The rise of electric cars in China spells trouble for anyone planning to sell fossil fuels into an increasingly volatile global market, U.S.-based author and journalist Gregor Macdonald told CBC last week.
The country’s EV sales were up in mid-2018, even though overall commerce in new cars was declining. Macdonald said he hadn’t expected to see those kinds of numbers until mid-2020, but “now that it has broken, it would be a waste of time for people to ponder whether or not internal combustion engines will make a growth comeback in China. The growth prospects for internal combustion engines are over in China.”
The thing to remember about China, Macdonald noted, is its ability to “maximize and supersize and accelerate changes in its economy and its infrastructure based on policy.” And “China’s current initiative on electrical vehicle adoption, which is just insanely aggressive,” would be “like taking California policy on electric vehicles and turbocharging it.”
Why is that such a significant, potentially disastrous development for Canadian fossils?
“Commodity prices are very sensitive to marginal changes in growth rates,” Macdonald explained. “It’s very important to the oil industry, for Alberta, to have the market expect that demand be at least a little bit higher next year. That keeps the pressure on prices.”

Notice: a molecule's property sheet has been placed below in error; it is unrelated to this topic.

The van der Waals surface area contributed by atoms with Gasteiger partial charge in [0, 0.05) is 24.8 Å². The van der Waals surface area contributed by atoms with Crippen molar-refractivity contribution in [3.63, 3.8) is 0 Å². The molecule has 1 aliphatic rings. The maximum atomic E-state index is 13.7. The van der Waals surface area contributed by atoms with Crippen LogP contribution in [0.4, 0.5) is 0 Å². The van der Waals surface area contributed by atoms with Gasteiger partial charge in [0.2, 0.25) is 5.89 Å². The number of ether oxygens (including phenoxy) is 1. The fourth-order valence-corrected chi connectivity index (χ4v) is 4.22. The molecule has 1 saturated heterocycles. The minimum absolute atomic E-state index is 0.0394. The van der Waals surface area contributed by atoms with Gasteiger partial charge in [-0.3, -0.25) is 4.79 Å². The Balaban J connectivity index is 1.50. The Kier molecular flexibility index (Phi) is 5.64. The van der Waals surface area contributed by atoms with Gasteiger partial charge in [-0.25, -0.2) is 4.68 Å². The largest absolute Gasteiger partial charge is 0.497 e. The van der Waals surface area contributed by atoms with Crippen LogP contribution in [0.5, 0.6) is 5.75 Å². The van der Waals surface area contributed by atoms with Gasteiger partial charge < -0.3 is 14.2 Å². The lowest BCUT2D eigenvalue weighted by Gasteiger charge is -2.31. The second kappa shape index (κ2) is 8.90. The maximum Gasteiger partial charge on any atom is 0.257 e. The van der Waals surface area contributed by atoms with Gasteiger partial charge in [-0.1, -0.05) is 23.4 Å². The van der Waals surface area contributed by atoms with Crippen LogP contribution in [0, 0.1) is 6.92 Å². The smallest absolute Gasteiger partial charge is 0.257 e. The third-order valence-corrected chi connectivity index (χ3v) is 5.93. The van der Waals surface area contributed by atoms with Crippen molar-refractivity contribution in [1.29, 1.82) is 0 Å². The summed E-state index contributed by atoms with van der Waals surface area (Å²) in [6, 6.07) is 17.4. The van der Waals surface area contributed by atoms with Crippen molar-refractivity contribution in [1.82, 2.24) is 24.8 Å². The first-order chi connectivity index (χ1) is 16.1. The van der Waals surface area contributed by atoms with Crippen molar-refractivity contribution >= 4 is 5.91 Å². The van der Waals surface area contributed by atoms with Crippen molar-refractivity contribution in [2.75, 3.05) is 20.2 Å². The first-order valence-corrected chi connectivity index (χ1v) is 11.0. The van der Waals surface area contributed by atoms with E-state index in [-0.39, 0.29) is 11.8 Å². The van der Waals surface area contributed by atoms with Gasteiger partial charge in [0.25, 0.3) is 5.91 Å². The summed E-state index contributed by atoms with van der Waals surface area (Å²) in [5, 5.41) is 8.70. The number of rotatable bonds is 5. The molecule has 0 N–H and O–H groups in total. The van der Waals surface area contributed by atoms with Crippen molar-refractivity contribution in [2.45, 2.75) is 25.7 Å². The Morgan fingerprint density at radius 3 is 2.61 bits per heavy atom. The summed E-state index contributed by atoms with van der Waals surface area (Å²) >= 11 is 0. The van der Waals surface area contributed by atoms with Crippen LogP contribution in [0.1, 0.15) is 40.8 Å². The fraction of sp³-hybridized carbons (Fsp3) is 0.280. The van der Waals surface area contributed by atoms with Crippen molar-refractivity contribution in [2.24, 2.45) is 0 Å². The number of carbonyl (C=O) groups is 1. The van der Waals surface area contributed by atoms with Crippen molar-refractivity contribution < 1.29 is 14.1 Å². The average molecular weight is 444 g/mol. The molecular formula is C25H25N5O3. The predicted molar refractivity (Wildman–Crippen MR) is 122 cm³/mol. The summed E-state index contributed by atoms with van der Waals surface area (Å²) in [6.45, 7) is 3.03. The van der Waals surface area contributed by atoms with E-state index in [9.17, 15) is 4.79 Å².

When the EV trend began to unfold in China in late summer, “I believe the global oil market had to start repricing future demand growth for oil.”
The hit was particularly important because “the global oil industry has been living on the prospect of further Asian demand growth,” he added. “And who’s at the cornerstone of that? It’s China.”
The only other country with the capacity to tilt the trajectory of global energy markets, India, has been somewhat supportive of its coal industry, Macdonald added. “But India is now starting to build solar at a very rapid rate, and has an aggressive policy goal” for renewables of 175 gigawatts installed by 2022. The country also announced last week—just two days before CBC posted its interview with Macdonald—that it would add another 500 GW by 2028.
Macdonald pointed to one 675-MW solar development in India to illustrate the advantage renewables can offer the country. “Kamuthi was completed within under a year. Why? Because India was able to hire 10,000 people, and they completed Kamuthi in less than a year,” he said. That matters, because “the faster you get your project completed, and it starts generating useful [energy]
for you, the faster you start getting paid back.”